So much so, that I would also like to volunteer to help if I can. I edit, proofread and format, for others, as well as write. I also help people self publish, so I understand the formatting constraints involved in getting the best result. I have always loved your writing, so the idea of getting to read something new, before it’s released, whilst editing / proofreading or formatting it is really, really appealing! If you are willing to let me do any of that, please let me know!

  19. Michael E. Henderson Avatar

    This is not a schedule, it’s a to-do list. Every business person in the world has the same list. There are always millions of things that need to be done, but you are one person and can do only one thing at a time. That means you have to prioritize, work on one thing until it’s done, then go to the next.

    If you don’t, will be running in all directions, and will either accomplish nothing, or do whatever it is you manage to do poorly.

    You are wrong that you must do all of these things. If you don’t get that out of your head, you will continue to be swamped and will accomplish nothing.

    Many of the things you have listed do not need to be done now. Blogs, and newsletters, and such are nice, but you don’t need them with that frequency. Take them off the list.

    Same with the books you want to publish.

    1. Meet contractual deadlines or seek extensions.

    2. Do what generates immediate revenue.

    3. Set aside time to write. Most of us do other things for a living, have wives and kids, and still manage to write. Just do it.

    4. Focus. Pick the thing at the top of your list (which you have prioritized).

    What are you? Are you a writer? Are you a publisher? Are you both (i.e., a self-publisher)? Are you a writing teacher? Are you a writer who teaches other writers?

    Define the business you’re in, then get rid of everything else that distracts you.

    If you’re a writer, set a daily word goal.

    If you’re an instructor, establish those classes that fit your schedule and that generate revenue in proportion to the effort.

    Stop doing things that require more effort than you get return.

    If you have books written that need to be published, and you can’t afford a line editor, typesetter, and cover designer (No, you can’t do it yourself) then leave them until you can.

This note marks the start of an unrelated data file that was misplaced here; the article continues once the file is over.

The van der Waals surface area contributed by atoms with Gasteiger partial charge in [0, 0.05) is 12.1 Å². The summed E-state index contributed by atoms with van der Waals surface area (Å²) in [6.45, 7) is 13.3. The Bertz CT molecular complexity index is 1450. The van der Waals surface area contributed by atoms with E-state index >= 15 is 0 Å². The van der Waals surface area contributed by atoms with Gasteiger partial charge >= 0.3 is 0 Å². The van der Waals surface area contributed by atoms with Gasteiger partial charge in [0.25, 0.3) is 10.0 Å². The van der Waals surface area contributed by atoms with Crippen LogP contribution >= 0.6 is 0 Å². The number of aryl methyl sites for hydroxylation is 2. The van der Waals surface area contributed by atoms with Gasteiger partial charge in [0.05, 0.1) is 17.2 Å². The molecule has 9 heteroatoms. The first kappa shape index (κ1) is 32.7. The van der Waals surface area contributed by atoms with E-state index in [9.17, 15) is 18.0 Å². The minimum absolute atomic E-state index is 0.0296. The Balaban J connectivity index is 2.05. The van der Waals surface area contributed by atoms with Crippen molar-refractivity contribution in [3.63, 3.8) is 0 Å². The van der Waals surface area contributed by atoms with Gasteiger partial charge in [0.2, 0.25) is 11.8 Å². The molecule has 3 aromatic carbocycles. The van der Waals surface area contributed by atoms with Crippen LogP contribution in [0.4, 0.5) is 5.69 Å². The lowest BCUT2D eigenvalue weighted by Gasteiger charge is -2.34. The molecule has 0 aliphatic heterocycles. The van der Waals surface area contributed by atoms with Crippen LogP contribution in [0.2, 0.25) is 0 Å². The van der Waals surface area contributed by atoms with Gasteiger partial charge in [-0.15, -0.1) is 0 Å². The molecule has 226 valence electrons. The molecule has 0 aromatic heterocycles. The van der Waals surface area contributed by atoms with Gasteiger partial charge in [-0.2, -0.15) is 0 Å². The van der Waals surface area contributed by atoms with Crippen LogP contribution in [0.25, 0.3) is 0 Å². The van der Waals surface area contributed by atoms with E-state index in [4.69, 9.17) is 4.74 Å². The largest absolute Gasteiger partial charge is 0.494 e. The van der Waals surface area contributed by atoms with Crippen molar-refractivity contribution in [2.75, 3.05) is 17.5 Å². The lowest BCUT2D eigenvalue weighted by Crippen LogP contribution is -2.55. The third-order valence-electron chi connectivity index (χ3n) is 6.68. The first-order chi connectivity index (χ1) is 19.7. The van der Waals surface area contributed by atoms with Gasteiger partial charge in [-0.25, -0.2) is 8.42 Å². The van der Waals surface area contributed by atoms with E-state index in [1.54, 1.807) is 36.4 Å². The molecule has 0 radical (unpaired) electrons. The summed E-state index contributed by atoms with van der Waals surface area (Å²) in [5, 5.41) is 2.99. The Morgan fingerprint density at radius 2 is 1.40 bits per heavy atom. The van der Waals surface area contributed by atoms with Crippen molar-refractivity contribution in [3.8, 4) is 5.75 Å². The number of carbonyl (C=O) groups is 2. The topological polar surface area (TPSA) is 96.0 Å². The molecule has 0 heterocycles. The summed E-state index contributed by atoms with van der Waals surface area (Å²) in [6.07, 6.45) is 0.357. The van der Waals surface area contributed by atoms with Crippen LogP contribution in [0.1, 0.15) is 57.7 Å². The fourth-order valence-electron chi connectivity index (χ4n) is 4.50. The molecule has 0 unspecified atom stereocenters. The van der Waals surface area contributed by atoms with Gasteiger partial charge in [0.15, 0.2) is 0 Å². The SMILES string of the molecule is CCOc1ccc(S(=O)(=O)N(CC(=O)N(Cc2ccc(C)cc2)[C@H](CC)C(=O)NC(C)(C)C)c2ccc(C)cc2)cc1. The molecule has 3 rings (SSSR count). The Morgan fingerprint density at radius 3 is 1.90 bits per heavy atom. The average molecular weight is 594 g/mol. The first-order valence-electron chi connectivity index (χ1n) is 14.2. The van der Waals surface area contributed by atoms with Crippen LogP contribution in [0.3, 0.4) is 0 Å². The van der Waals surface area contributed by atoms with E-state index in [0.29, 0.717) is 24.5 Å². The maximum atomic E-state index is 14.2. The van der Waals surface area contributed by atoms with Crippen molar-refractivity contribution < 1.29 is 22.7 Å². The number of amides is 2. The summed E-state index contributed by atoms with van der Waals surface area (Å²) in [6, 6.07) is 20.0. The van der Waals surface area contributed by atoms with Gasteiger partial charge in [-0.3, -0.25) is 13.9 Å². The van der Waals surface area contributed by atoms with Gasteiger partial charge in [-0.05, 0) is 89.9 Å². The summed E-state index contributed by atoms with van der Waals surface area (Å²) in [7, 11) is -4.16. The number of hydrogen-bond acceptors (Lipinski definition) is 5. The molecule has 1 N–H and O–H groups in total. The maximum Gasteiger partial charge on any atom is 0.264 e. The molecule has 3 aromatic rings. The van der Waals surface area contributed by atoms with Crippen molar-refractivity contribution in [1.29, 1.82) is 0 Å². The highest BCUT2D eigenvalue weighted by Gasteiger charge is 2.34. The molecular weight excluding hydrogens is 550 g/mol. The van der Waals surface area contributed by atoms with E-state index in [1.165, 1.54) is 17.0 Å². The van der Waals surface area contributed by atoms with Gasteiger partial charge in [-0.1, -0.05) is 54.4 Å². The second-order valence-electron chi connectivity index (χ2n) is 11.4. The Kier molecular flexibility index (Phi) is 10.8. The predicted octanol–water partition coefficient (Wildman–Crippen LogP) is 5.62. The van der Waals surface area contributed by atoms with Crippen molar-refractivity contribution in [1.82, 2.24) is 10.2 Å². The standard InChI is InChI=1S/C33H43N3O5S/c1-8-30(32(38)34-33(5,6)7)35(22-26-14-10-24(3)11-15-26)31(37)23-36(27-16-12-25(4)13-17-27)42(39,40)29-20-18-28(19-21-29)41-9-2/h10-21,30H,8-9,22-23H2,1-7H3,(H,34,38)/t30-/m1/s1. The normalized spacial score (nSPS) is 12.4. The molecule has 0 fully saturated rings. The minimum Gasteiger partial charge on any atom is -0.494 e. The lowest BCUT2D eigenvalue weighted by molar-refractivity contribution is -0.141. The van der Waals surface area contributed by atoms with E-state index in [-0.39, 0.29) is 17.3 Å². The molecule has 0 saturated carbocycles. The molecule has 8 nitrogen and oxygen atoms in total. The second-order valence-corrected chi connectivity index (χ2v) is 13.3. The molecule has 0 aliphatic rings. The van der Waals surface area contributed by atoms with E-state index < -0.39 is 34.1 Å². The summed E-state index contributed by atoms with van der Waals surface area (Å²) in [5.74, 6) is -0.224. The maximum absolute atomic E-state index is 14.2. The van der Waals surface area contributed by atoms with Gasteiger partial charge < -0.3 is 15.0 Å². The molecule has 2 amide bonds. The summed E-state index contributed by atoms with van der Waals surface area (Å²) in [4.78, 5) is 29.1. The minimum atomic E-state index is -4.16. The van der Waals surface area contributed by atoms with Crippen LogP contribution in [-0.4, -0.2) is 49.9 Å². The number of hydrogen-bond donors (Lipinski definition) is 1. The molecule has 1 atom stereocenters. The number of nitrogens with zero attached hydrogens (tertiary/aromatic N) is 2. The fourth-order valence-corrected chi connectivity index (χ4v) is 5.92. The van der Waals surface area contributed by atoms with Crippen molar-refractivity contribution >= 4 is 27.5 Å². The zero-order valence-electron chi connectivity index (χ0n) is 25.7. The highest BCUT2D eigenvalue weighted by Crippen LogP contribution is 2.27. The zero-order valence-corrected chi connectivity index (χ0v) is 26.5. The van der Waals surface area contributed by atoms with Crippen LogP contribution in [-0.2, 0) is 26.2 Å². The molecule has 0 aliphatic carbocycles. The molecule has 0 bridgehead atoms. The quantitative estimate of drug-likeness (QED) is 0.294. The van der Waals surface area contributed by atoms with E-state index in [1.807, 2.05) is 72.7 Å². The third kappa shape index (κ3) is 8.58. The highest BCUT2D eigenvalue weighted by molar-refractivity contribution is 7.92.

One of the hardest things in the world is to learn to take on only what you can do. That usually involves using the word “NO.”

    If you’ve invented something for yourself to do, such as blogs and newsletters, and such, they are probably not necessary, or can be cut back.

    Good luck

  20. ailyn Avatar

    dear holly, ever considered dictating your ideas and let Microsoft transcribe it for you? speech recognition couldn’t be that bad right?
    if this is not a good idea, I’m sorry i tried?
    maybe writing tips can be guests posts?

    1. David Larson Avatar
      David Larson

      Seen Holly teaching on webcam? Leaves transcription right out of the picture. She could be much less formal, though, or scripting everything to put on webcam can take longer than writing it.

  21. RebeccaD Avatar

    Hi Holly I don’t know if this will help or not but what about dividing your list into two, and if that takes you longer to deliver what you promised then that will be better for your health.

  22. Katharina Gerlach Avatar

    Holly, I’m gold when it comes to coding print and eBook versions of books, and I’m willing to do it for you for free. I should be able to do one or two books per month if I get edited files and the wrap-around cover. I’m using InDesign for print-ready pdfs and I hand code eBooks (makes them leaner and thus saves on download fees). If this is in any way helpful for you, just shoot me a message (you’ve got my eMail).

  23. Stephanie Avatar

    I will not repeat all the “prioritise” advice. Of course you have to, and don’t hesitate re-sceduling deadlines you have set yourself and delegating what you can. As one of your faithful followers, I can swear I can wait a while for new stuff. You have so much available already that I still haven’t managed to go throuh it all. I can bearly keep up with all you offer in the course I am currently following.